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Canada's newest university to meet the demand for market-driven degree programs - province to invest $60 million in Ontario Institute of Technology

Oshawa, Ont. - Ontario's Deputy Premier and Minister of Finance Jim Flaherty and Minister for Training, Colleges and Universities Dianne Cunningham joined with President Gary Polonsky, local dignitaries, leaders from Ontario's education community and industry to celebrate the Ontario Institute of Technology (OIT), a new concept for a university that links curriculum directly to the needs of the marketplace.

The Ontario Institute of Technology would be Canada's newest university and the first in Ontario in almost 40 years. It plans to provide students with both academic and hands-on experience that meet the needs of business and industry.

The proposed university will integrate its campus, administration and services with Durham College. This unique relationship is proposed to link college and university curricula that would give students the best of both worlds. The Ontario Institute of Technology plans to offer a number of market-driven programs ranging from advanced manufacturing to nuclear technology and safety.

In the May 2001 Ontario Budget, the province announced $60 million to establish the OIT. The investment, made through Ontario's SuperBuild Corporation will support construction of facilities for up to 6,500 students, furniture, equipment, information technology and a library for degree-level studies.

"The SuperBuild investment will ensure this new innovative institution will be a major partner in the economic development of Durham Region, the province of Ontario and Canada," Flaherty said. "By addressing the shortage of highly skilled knowledge workers and meeting the needs identified by industry across the province, the Ontario Institute of Technology will contribute to Ontario's competitiveness in a significant way."

"OIT is part of our government's plan to ensure that we have the skilled people we need to compete and succeed in the new economy," Cunningham said. "This new approach to post-secondary education will give students greater choice and flexibility in programs tied directly to the changing needs of the marketplace."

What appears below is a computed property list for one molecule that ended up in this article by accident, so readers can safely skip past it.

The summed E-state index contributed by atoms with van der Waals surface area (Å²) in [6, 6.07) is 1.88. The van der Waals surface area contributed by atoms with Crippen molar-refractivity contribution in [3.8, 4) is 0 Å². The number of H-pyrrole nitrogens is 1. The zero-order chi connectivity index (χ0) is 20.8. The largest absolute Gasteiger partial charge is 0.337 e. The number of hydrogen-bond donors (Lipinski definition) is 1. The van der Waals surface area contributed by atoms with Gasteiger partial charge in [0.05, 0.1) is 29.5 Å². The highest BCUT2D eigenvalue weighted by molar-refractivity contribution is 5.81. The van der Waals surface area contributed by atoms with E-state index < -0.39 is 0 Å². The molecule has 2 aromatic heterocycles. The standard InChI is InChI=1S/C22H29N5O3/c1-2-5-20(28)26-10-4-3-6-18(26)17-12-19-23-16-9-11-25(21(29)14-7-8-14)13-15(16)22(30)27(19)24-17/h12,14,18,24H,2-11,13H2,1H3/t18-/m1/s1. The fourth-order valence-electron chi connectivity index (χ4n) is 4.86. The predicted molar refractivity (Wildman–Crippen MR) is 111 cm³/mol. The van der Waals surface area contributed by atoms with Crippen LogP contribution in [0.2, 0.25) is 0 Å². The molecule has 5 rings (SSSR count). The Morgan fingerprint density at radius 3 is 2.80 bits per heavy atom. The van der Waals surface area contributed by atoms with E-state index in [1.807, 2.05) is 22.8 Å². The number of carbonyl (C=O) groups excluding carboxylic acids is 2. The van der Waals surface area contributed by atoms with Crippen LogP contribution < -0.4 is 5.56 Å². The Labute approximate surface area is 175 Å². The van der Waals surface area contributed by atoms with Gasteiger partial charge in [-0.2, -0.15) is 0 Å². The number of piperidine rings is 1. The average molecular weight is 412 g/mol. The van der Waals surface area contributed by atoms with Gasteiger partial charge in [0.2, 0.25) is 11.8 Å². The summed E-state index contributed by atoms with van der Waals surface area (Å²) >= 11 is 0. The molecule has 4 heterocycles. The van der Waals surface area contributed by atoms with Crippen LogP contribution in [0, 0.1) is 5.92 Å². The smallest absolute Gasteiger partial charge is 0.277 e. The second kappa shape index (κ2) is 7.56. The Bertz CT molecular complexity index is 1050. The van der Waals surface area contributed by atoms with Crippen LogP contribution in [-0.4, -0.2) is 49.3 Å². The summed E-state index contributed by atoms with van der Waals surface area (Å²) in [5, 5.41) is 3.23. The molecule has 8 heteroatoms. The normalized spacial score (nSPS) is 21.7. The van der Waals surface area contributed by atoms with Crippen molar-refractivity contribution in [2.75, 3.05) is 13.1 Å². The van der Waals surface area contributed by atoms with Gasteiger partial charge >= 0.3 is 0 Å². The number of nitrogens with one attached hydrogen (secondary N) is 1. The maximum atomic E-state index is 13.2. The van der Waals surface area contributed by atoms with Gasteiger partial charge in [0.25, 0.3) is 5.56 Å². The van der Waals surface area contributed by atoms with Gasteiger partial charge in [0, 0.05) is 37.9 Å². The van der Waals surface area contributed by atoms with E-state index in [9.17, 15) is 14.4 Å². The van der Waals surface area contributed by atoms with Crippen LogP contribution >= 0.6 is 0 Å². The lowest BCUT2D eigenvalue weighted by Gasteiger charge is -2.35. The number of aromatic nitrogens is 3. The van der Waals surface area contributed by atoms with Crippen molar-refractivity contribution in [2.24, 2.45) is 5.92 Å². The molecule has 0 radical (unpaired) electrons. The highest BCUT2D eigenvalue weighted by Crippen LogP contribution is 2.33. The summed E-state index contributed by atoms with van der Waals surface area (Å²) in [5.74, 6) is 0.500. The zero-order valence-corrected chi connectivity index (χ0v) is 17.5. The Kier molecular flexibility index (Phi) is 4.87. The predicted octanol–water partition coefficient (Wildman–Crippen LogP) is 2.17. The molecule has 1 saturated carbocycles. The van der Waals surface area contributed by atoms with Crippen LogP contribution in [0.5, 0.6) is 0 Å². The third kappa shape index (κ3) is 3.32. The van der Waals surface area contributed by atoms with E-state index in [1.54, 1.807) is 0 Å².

"The Ontario Institute of Technology will be founded on Durham College's excellent track record for graduate employment," said Gary Polonsky, Durham College and OIT President. "Some students will continue to want a college diploma and that's great. Others will opt for a degree and that's great. Still other students will want both, and that will now be possible as never before. The Ontario Institute of Technology will graduate the doers, thinkers and leaders for jobs today and tomorrow."

The last time a brand-new, publically funded university was created in Ontario was when Brock University opened in St. Catharines in 1964. The Ontario Institute of Technology is scheduled to open in September 2003.

"Human capital is the one thing that differentiates top companies from their competitors, and this new university would help ensure businesses have the highly skilled and dynamic people they need to excel," said Bob Strickert, vice-president, nuclear support for Pickering and Darlington, Ontario Power Generation

Durham Region is one of the fastest growing regions in Ontario and the largest population centre in the province without easy access to a university degree-granting institution.

About Ontario Tech University
A modern, forwarding-thinking university, Ontario Tech advances the discovery and application of knowledge to accelerate economic growth, regional development and social innovation. We inspire and equip our students and our graduates to make a positive impact in a tech-focused world. For us, it’s not only about developing the next tech breakthrough. Understanding and integrating the social and ethical implications of technology differentiates us as university. Learn more at

Media contact
Catherine Shearer-Kudel
Communications and Marketing
Ontario Tech University
905.721.3111 ext. 2162